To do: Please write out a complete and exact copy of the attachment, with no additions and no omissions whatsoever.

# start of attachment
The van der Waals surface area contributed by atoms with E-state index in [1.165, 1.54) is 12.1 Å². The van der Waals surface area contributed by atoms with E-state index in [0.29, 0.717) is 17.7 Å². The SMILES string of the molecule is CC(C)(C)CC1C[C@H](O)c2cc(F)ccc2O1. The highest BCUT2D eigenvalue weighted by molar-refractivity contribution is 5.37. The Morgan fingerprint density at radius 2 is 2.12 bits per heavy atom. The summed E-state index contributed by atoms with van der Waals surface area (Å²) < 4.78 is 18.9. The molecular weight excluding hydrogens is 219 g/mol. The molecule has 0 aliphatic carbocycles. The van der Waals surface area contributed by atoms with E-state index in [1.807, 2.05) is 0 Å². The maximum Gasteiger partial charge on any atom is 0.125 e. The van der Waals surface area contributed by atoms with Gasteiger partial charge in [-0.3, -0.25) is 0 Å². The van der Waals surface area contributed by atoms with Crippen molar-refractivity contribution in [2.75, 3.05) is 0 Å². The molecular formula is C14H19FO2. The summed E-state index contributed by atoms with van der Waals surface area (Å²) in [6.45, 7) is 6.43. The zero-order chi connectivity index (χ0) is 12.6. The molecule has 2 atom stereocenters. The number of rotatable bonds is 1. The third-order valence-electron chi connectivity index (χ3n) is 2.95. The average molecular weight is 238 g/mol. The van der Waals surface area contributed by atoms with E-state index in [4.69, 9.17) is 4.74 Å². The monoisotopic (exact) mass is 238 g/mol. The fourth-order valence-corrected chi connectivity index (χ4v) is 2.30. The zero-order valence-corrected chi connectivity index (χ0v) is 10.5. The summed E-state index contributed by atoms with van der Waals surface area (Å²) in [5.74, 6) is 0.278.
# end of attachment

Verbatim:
The van der Waals surface area contributed by atoms with E-state index in [1.165, 1.54) is 12.1 Å². The van der Waals surface area contributed by atoms with E-state index in [0.29, 0.717) is 17.7 Å². The SMILES string of the molecule is CC(C)(C)CC1C[C@H](O)c2cc(F)ccc2O1. The highest BCUT2D eigenvalue weighted by molar-refractivity contribution is 5.37. The Morgan fingerprint density at radius 2 is 2.12 bits per heavy atom. The summed E-state index contributed by atoms with van der Waals surface area (Å²) < 4.78 is 18.9. The molecular weight excluding hydrogens is 219 g/mol. The molecule has 0 aliphatic carbocycles. The van der Waals surface area contributed by atoms with E-state index in [1.807, 2.05) is 0 Å². The maximum Gasteiger partial charge on any atom is 0.125 e. The van der Waals surface area contributed by atoms with Gasteiger partial charge in [-0.3, -0.25) is 0 Å². The van der Waals surface area contributed by atoms with Crippen molar-refractivity contribution in [2.75, 3.05) is 0 Å². The molecular formula is C14H19FO2. The summed E-state index contributed by atoms with van der Waals surface area (Å²) in [6.45, 7) is 6.43. The zero-order chi connectivity index (χ0) is 12.6. The molecule has 2 atom stereocenters. The number of rotatable bonds is 1. The third-order valence-electron chi connectivity index (χ3n) is 2.95. The average molecular weight is 238 g/mol. The van der Waals surface area contributed by atoms with E-state index in [4.69, 9.17) is 4.74 Å². The monoisotopic (exact) mass is 238 g/mol. The fourth-order valence-corrected chi connectivity index (χ4v) is 2.30. The zero-order valence-corrected chi connectivity index (χ0v) is 10.5. The summed E-state index contributed by atoms with van der Waals surface area (Å²) in [5.74, 6) is 0.278.